The Roman Catholic (RC) Church bases its claim of superiority over other Christian Churches on submission to the questionable authority of the Pope. The RC Church is also on shaky ground when it comes to many doctrines as well. There are a number of doctrines of the RC Church that are not based on the Bible, and some are even contrary to what the Bible says. The RC Church elevates “Tradition” above biblical authority, which Protestants find anathema. This allows the Pope to invent something (such as Purgatory), call it “Tradition” and then declare it doctrine, without the necessity of having anything clearly stated in the Bible to substantiate it. Often the Church will take a passage out of context to try to provide some sort of biblical legitimacy to an invented doctrine.
One of the great results of the Reformation was that Protestant Christianity emerged, purified of most of these kinds of unbiblical beliefs and practices. The result is, I believe, that the Reformation resulted in churches that had a “purer” and more biblical form of Christianity, unencumbered by the accumulation of questionable beliefs and practices that have taken place over two millennia. That’s not to say the Protestant churches are perfect, because they certainly aren’t. Today some of them have lost their way theologically. Some have embraced legalism, and some are doctrinally adrift. Some question the authority, historicity, and truth of the Bible, and most of them today are torn by conflicts between liberal and conservative factions. Nevertheless, traditional Reformation Protestantism is, in my opinion, much more scriptural and truer to the Gospel of Jesus Christ than is Roman Catholicism (that’s why I’m no longer Roman Catholic) despite its claims about being more apostolic than the others.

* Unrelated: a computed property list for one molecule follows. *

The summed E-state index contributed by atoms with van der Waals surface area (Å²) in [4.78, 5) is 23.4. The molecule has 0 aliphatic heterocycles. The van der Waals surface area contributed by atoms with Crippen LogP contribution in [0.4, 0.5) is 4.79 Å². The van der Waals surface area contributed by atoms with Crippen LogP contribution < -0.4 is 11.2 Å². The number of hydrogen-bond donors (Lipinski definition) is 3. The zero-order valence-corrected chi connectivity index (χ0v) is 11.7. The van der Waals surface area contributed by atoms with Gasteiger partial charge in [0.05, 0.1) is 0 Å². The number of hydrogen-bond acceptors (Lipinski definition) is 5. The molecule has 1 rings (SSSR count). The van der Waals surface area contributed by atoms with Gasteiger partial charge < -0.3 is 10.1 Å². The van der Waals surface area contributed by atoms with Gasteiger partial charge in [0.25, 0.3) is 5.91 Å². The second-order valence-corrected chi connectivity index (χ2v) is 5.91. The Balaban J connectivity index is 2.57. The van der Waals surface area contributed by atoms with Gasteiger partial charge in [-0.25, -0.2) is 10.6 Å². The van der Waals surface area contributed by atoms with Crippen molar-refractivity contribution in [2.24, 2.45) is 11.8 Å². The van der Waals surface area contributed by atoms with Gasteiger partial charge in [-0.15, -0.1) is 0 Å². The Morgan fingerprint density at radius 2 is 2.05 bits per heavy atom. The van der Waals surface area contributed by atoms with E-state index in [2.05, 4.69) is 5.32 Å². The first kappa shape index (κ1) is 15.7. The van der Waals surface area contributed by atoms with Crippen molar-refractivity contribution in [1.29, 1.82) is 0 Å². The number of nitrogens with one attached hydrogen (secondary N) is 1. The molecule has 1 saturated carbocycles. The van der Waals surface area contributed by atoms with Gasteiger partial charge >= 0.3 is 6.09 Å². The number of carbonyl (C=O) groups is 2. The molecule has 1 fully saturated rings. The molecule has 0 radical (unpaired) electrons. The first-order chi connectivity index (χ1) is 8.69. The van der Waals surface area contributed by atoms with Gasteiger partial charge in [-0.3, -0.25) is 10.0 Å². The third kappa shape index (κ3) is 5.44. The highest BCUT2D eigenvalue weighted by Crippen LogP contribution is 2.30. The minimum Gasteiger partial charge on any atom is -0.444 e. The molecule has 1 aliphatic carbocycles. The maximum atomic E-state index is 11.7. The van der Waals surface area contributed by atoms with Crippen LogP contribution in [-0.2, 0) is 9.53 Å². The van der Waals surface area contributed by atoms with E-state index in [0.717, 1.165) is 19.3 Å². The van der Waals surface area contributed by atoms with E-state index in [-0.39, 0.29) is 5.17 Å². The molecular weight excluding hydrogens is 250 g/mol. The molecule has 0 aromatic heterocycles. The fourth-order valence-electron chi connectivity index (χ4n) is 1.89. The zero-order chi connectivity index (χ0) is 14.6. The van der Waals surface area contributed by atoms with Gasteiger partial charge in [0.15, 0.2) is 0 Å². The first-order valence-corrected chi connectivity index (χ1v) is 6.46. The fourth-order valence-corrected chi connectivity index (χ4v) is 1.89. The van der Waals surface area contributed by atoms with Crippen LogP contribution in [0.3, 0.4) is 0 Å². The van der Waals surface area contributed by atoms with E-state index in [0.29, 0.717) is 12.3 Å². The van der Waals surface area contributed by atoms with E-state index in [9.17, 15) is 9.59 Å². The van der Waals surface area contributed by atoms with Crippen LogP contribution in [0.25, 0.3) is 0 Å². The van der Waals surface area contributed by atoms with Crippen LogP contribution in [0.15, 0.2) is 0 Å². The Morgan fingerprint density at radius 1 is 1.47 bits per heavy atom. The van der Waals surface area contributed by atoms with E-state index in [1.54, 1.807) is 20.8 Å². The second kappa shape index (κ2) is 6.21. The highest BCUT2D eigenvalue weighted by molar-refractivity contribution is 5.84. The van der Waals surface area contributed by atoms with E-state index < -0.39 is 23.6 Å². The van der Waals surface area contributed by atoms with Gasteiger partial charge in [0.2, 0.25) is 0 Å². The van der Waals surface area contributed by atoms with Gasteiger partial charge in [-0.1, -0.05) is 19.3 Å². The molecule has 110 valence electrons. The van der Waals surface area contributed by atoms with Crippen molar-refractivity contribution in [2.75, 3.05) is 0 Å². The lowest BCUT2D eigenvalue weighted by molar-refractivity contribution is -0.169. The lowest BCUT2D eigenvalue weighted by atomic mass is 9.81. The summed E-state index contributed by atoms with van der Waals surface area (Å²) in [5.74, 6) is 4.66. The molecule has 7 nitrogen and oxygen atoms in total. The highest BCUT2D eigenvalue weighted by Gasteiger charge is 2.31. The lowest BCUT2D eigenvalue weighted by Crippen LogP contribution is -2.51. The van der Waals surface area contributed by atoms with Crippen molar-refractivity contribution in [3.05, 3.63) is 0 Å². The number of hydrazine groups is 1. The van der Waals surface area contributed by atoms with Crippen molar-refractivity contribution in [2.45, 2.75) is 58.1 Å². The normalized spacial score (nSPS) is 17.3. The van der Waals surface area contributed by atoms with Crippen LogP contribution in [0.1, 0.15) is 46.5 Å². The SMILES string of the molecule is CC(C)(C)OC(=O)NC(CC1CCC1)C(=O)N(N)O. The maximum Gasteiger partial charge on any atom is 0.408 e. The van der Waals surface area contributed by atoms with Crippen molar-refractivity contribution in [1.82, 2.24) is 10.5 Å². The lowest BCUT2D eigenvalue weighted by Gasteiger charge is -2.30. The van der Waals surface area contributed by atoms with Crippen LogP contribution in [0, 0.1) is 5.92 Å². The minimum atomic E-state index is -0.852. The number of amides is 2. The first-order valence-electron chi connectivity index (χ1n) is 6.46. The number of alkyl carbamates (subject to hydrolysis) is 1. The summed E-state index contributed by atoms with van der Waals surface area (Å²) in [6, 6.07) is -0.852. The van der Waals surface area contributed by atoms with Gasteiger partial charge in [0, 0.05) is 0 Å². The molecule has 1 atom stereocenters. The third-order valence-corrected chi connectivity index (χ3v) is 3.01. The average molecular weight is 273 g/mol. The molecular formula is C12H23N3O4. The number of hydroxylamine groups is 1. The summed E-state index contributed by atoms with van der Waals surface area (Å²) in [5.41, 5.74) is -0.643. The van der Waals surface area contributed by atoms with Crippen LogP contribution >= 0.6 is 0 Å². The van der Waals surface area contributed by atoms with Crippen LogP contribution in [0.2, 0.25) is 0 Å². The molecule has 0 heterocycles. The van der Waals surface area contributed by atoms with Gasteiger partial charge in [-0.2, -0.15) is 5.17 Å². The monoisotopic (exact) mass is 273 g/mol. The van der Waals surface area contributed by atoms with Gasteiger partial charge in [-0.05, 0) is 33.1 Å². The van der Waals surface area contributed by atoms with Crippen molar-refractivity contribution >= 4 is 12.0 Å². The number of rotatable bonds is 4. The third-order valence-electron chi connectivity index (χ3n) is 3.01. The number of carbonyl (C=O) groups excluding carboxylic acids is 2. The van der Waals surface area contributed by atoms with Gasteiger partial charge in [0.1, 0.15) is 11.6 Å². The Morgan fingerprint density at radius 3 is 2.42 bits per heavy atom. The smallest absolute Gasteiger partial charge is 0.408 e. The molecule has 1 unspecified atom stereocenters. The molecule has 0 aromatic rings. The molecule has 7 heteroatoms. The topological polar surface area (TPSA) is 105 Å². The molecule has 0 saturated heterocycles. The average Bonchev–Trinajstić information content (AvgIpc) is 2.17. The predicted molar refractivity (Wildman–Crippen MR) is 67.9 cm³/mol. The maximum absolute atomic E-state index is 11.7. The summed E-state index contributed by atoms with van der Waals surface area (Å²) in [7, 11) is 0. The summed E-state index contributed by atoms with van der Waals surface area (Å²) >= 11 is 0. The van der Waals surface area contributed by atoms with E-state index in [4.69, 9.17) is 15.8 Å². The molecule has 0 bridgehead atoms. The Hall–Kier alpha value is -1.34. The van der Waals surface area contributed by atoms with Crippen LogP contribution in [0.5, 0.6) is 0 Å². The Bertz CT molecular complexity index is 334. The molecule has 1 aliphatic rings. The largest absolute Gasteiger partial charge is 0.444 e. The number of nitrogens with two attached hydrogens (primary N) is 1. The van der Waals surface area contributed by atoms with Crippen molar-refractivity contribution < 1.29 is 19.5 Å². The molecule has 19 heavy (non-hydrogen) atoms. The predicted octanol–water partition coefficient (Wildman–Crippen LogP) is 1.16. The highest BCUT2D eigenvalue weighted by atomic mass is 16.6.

As an example of how papal authority could be used to promote heresy, consider that the last Pope apparently considered declaring Mary to be “co-redemptrix” along with Jesus. This would have been truly heresy. Fortunately he refrained from doing so. Unfortunately some RCs do believe that Mary’s suffering at the Cross was a participation in the redemption of mankind. This diminishes the role of Jesus’ sacrificial and substitutional death, as do the doctrine of Purgatory and the practice of doing penance to atone for our sins.
While I disagree with much of what the RC Church teaches and practices, I still consider Catholics to be my brothers and sisters in Christ. I know that many Catholics, clergy and lay, feel the same about non-RC Christians. It would be nice if the Church hierarchy did the same. I also admire the RC Church’s unwavering biblical stand on the controversial issues of the day, for which they’ve taken a lot of heat from the liberals. While Protestant churches are torn apart by those who want to compromise biblical morality to appease various special interest groups, the RC Church holds firm and maintains discipline. Even if you disagree with its positions on these issues, you have to admire it for not compromising its principles when it comes to morality.
I could fill about 10 posts with RC doctrines and practices that Protestants consider false and unbiblical, and why. If you would like me to have a series of posts explaining the differences between RC and Protestant beliefs and practices, let me know. Send me an email to firstname.lastname@example.org or put in a comment for this post. I’ll do the series if there’s a demand for it.